New Guidelines for Patent Trolls

The New York state Attorney General, Eric T. Schneiderman, yesterday announced a settlement with non-practicing entity MPHJ Technology Investments, over MPHJ’s “deceptive and abusive practices”.

MPHJ apparently mailed over a thousand letters in multiple waves to small and medium-sized New York businesses demanding a license for each employee for scan-to-email patents.  The letters came from over 100 subsidiaries, making it difficult for the recipients to find out information about the owner and the licensing possibilities (for example, the patents have been licensed to Canon and Sharp).  Other states have sued MPHJ, including Vermont, Nebraska and Minnesota.

What was unique about this settlement was that it set “guidelines for all patent trolls engaged in similar patent assertion behavior”:

  • Diligence and good faith when contacting potential infringers (this prohibits mass mailings and “using a lawyer as a threatening mouthpiece for baseless allegations”)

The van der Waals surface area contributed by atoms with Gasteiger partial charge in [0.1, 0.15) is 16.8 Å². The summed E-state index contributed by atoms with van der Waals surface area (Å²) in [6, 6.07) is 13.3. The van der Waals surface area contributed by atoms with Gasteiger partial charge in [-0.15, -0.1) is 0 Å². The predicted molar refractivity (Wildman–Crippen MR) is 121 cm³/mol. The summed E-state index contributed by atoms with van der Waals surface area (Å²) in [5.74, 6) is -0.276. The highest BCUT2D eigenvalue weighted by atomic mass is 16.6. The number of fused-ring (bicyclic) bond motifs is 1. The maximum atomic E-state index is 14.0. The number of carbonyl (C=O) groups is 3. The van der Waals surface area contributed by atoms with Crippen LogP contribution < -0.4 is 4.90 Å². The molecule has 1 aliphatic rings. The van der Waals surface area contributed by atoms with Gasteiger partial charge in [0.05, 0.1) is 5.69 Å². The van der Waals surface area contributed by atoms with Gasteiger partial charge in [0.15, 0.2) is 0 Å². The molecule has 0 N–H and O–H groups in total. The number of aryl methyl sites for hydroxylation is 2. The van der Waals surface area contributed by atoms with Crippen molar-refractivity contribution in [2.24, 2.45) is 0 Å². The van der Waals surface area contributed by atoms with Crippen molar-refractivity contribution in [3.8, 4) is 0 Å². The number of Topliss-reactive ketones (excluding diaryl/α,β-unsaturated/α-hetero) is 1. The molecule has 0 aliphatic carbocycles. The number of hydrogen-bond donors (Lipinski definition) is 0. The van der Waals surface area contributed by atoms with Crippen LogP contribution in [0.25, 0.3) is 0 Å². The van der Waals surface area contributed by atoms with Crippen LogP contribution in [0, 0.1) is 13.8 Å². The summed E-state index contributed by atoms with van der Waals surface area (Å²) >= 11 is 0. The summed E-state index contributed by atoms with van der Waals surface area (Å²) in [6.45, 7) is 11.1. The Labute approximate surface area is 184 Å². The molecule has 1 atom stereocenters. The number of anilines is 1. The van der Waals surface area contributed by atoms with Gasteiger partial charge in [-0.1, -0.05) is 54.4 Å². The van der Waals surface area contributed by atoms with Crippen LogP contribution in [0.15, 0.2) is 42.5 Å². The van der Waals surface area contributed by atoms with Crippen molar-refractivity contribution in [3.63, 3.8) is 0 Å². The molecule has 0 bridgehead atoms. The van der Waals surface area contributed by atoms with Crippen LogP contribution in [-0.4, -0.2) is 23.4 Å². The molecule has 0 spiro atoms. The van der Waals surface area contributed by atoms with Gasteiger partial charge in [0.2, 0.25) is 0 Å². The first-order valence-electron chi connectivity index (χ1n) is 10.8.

• Providing material information so an accused infringer can evaluate the claim
  • No misleading statements about a license fee (this includes fair pricing of licenses)
  • Transparency of the true identity of the patent holder

While applicable today only in New York, this can be viewed as a code of conduct specifying acceptable behavior for patent assertion entities overall.

The full settlement document includes a history of MPHJ’s actions in New York, the findings of the Attorney General and detailed requirements for future conduct by MPHJ, including a sample conforming demand letter.

Most importantly, according to the Attorney General’s press release, these guidelines apply to other patent-assertion entities who are claiming infringement by small New York businesses and want to avoid attention from the Attorney General.

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